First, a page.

Proper processing is paramount
How important is proper processing? It’s so important that — while in-the-know experts do have firm opinions on many other things such as what type of jars and lid closure systems are best from an operational point of view — when push comes to shove, their concern about properly researched canning (i.e. processing) procedures being used makes it to the very top of the list.
The authors of So Easy to Preserve, who help to form the USDA’s guidelines, write:
As long as the proper jar type, size and shape is used with properly researched canning procedures, the lid choice itself (e.g, two-piece metal, plastic or one-piece metal lids) does not affect the microbiological safety of the canning process.” Andress, Elizabeth. So Easy to Preserve. Page 24
The worry about lid systems on jars is whether you will get a jar that stays sealed next month; the worry about improper processing procedures is “will you make people very, very sick tomorrow.”
That’s just how important processing your jars is.
It’s not just the public sector officials who are saying this. Reputable companies from the private sector are adamant about it, as well. Bernardin says:
Heat processing of all filled jars of home canned foods is not optional! It is essential to create an adequate hermetic or vacuum seal required for food safety as well as delicious taste and quality. All jars of home canned foods must be heat processed by the appropriate method for the correct time for the food type and jar size. Failure to adequately heat process jars can result in seal failure, food spoilage and substantial health risks.”  Bernardin Guide to Home Preserving. Toronto, Canada: Bernardin Ltd. 2013, page 4
Not processing often leads to false seals
Dr Martha Zepp, from PennState Extension, warns that not processing jars often leads to false seals on jars, which soon leads to food wastage when the jars lose their seals on the shelf:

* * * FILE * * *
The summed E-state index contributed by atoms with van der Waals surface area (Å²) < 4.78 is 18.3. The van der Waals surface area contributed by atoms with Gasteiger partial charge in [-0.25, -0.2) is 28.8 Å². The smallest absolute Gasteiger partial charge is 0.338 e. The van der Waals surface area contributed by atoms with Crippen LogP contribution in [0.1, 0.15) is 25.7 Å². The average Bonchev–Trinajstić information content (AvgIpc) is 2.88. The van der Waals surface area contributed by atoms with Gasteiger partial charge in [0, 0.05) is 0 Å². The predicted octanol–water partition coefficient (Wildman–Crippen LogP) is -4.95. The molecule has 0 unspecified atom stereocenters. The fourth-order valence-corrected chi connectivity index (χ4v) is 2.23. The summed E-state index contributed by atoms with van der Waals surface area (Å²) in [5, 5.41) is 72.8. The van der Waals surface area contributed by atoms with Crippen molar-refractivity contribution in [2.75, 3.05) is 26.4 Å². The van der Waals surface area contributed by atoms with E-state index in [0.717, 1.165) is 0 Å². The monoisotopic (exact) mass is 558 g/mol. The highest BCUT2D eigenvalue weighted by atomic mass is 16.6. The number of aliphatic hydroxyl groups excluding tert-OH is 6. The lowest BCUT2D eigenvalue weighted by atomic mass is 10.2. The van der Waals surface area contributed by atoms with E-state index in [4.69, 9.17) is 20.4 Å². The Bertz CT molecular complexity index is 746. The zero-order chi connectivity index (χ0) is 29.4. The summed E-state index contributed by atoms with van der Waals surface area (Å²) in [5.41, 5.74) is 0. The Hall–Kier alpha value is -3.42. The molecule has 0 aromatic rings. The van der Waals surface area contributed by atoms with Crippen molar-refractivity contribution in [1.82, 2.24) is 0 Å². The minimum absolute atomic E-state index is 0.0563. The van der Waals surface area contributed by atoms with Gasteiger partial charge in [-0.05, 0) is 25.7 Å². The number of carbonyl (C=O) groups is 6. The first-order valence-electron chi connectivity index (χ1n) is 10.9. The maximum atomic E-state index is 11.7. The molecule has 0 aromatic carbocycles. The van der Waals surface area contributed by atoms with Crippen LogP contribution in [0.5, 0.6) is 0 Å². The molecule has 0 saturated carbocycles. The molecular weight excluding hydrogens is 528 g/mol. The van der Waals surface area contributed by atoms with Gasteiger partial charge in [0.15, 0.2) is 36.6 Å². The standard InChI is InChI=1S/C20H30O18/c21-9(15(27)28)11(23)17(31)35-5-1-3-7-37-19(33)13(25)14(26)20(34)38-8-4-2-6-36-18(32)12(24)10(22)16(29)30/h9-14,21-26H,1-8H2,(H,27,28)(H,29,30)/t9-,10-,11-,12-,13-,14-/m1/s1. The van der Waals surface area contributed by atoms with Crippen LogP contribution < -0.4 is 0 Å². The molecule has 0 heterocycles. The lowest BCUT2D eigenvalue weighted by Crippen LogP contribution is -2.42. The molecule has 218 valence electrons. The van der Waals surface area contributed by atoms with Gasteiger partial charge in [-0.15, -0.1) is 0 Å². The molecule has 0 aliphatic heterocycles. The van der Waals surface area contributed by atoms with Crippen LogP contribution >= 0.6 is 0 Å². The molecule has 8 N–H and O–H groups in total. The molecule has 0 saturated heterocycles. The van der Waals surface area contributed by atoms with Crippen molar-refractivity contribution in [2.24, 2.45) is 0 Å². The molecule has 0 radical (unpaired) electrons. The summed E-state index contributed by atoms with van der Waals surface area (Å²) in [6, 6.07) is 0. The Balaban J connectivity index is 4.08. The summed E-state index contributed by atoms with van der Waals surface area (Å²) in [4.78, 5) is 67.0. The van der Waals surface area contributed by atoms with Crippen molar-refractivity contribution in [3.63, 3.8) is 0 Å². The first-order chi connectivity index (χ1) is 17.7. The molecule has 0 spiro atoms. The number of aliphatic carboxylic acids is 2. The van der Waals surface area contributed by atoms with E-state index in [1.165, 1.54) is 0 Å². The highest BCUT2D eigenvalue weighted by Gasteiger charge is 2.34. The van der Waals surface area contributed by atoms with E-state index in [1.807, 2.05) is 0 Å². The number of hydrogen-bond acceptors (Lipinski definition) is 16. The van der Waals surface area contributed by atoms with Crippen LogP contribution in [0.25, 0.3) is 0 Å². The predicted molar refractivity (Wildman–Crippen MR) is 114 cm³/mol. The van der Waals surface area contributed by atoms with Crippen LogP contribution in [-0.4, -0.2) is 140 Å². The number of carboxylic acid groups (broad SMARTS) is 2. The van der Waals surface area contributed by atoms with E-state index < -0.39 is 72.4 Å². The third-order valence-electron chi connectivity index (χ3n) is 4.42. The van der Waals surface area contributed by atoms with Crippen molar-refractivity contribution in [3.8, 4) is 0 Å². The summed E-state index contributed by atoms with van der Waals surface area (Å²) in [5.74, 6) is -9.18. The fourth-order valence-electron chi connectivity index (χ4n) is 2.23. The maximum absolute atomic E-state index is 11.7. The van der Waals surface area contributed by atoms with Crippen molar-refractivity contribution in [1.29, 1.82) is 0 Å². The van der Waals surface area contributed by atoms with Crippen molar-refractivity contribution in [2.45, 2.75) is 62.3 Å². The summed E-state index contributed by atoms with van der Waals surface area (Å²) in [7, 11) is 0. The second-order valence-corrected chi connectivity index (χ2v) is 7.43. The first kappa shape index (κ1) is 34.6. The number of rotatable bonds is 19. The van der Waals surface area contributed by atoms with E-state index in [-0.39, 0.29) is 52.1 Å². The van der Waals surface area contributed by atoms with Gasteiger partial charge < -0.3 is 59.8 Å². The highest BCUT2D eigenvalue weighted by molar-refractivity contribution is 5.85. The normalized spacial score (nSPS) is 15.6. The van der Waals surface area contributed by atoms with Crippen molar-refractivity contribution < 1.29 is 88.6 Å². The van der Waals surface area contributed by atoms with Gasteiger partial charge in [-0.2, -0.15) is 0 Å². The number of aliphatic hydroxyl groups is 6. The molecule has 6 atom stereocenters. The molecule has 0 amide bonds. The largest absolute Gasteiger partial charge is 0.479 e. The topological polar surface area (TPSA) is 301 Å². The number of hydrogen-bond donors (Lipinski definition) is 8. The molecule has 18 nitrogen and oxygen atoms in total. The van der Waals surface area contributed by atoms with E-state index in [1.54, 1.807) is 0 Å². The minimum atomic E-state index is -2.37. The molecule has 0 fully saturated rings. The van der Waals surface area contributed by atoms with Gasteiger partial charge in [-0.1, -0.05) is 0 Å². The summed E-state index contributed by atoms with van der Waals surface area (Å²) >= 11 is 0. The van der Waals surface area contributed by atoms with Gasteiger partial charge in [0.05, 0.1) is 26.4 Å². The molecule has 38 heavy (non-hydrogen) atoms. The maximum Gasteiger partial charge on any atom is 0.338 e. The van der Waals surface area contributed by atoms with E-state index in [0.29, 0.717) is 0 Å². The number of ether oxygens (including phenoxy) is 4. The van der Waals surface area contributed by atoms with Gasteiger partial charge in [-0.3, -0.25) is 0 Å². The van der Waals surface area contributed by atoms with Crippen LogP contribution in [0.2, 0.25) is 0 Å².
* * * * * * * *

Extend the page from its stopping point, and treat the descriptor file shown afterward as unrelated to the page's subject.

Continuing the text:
“One of the most common occasions for a false seal occurs when hot food is poured into jars, lids are applied and the jars of product are not heat processed. This method is called open kettle canning or the hot fill method; it is not recommended for home food preservation and is not safe. A false seal will often occur with applesauce that is canned this way. You may also find this with jams and jellies that are put into jars without processing.” Zepp, Martha. When a Jar Becomes Unsealed. PennState Extension. 3 November 2020. Accessed February 2021 at https://extension.psu.edu/when-a-jar-becomes-unsealed
The heat processing also drives out air, which can expand and weaken the seal:
“Heat processing helps to ensure a safe product by destroying microorganisms and forcing air from the jar as indicated above. If the products are not processed for the entire recommended time, air can be trapped in the jar. In a warm storage space that trapped air can expand and pop the lid off the jar. Under-processing may also allow some microorganisms to survive. They can become active at storage temperatures producing a gas that can pop the lid off the jar.” Zepp, Martha. When a Jar Becomes Unsealed
Why do you have to process jars of jam?
|↑1||Christian, Kasey. Your Favorite Salsa Recipe…Is it Safe to Can? Preserving Food at Home blog. 13 August 2013. Accessed January 2016.|
|↑2||Christian, Kasey. Your Favorite Salsa Recipe…Is it Safe to Can? Preserving Food at Home blog. 13 August 2013. Accessed January 2016.|
|↑3||”More complete removal of oxygen from the headspace also offers some longer protection from undesirable color and flavor changes with some types of fruit products. The canning process is therefore a more foolproof method of making jams and jellies that will not spoil.” Andress, Elizabeth. Preserving Food: Processing Jams and Jellies. University of Georgia Cooperative Extension. June 2011.|
|↑4||Andress, Elizabeth. So Easy to Preserve. Page 24|
|↑5||Bernardin Guide to Home Preserving. Toronto, Canada: Bernardin Ltd. 2013, page 4|
|↑6||Zepp, Martha. When a Jar Becomes Unsealed. PennState Extension. 3 November 2020. Accessed February 2021 at https://extension.psu.edu/when-a-jar-becomes-unsealed|
|↑7||Zepp, Martha. When a Jar Becomes Unsealed|